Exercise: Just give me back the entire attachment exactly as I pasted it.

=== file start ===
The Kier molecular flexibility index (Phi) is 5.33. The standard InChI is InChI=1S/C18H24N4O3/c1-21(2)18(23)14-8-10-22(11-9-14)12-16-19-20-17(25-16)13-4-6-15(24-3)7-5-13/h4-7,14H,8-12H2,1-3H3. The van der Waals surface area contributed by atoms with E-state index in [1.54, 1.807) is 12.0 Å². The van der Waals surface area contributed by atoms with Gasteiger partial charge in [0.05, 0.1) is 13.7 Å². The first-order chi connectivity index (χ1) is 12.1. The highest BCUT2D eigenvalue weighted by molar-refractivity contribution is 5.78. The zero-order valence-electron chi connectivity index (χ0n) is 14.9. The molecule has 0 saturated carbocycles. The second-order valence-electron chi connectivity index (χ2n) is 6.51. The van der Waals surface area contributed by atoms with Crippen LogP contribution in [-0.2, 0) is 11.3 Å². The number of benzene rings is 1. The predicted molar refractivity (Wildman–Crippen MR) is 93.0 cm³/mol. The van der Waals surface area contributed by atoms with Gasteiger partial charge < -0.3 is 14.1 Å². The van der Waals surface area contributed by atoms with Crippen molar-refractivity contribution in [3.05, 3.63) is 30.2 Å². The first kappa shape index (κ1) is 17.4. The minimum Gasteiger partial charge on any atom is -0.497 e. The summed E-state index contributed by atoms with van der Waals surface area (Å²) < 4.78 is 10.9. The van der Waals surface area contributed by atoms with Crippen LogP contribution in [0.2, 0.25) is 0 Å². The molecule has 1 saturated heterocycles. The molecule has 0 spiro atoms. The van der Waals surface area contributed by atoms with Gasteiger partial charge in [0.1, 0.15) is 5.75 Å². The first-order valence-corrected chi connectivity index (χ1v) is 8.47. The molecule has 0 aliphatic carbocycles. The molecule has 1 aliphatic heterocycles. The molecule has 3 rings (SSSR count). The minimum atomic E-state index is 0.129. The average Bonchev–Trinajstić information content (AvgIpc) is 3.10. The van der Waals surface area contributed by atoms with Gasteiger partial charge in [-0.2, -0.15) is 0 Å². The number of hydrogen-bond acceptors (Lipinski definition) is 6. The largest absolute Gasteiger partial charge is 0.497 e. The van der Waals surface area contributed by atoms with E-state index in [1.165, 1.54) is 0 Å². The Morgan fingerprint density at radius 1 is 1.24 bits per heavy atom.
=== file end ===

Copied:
The Kier molecular flexibility index (Phi) is 5.33. The standard InChI is InChI=1S/C18H24N4O3/c1-21(2)18(23)14-8-10-22(11-9-14)12-16-19-20-17(25-16)13-4-6-15(24-3)7-5-13/h4-7,14H,8-12H2,1-3H3. The van der Waals surface area contributed by atoms with E-state index in [1.54, 1.807) is 12.0 Å². The van der Waals surface area contributed by atoms with Gasteiger partial charge in [0.05, 0.1) is 13.7 Å². The first-order chi connectivity index (χ1) is 12.1. The highest BCUT2D eigenvalue weighted by molar-refractivity contribution is 5.78. The zero-order valence-electron chi connectivity index (χ0n) is 14.9. The molecule has 0 saturated carbocycles. The second-order valence-electron chi connectivity index (χ2n) is 6.51. The van der Waals surface area contributed by atoms with Crippen LogP contribution in [-0.2, 0) is 11.3 Å². The number of benzene rings is 1. The predicted molar refractivity (Wildman–Crippen MR) is 93.0 cm³/mol. The van der Waals surface area contributed by atoms with Gasteiger partial charge < -0.3 is 14.1 Å². The van der Waals surface area contributed by atoms with Crippen molar-refractivity contribution in [3.05, 3.63) is 30.2 Å². The first kappa shape index (κ1) is 17.4. The minimum Gasteiger partial charge on any atom is -0.497 e. The summed E-state index contributed by atoms with van der Waals surface area (Å²) < 4.78 is 10.9. The van der Waals surface area contributed by atoms with Crippen LogP contribution in [0.2, 0.25) is 0 Å². The molecule has 1 saturated heterocycles. The molecule has 0 spiro atoms. The van der Waals surface area contributed by atoms with Gasteiger partial charge in [0.1, 0.15) is 5.75 Å². The first-order valence-corrected chi connectivity index (χ1v) is 8.47. The molecule has 0 aliphatic carbocycles. The molecule has 1 aliphatic heterocycles. The molecule has 3 rings (SSSR count). The minimum atomic E-state index is 0.129. The average Bonchev–Trinajstić information content (AvgIpc) is 3.10. The van der Waals surface area contributed by atoms with Gasteiger partial charge in [-0.2, -0.15) is 0 Å². The number of hydrogen-bond acceptors (Lipinski definition) is 6. The largest absolute Gasteiger partial charge is 0.497 e. The van der Waals surface area contributed by atoms with E-state index in [1.165, 1.54) is 0 Å². The Morgan fingerprint density at radius 1 is 1.24 bits per heavy atom.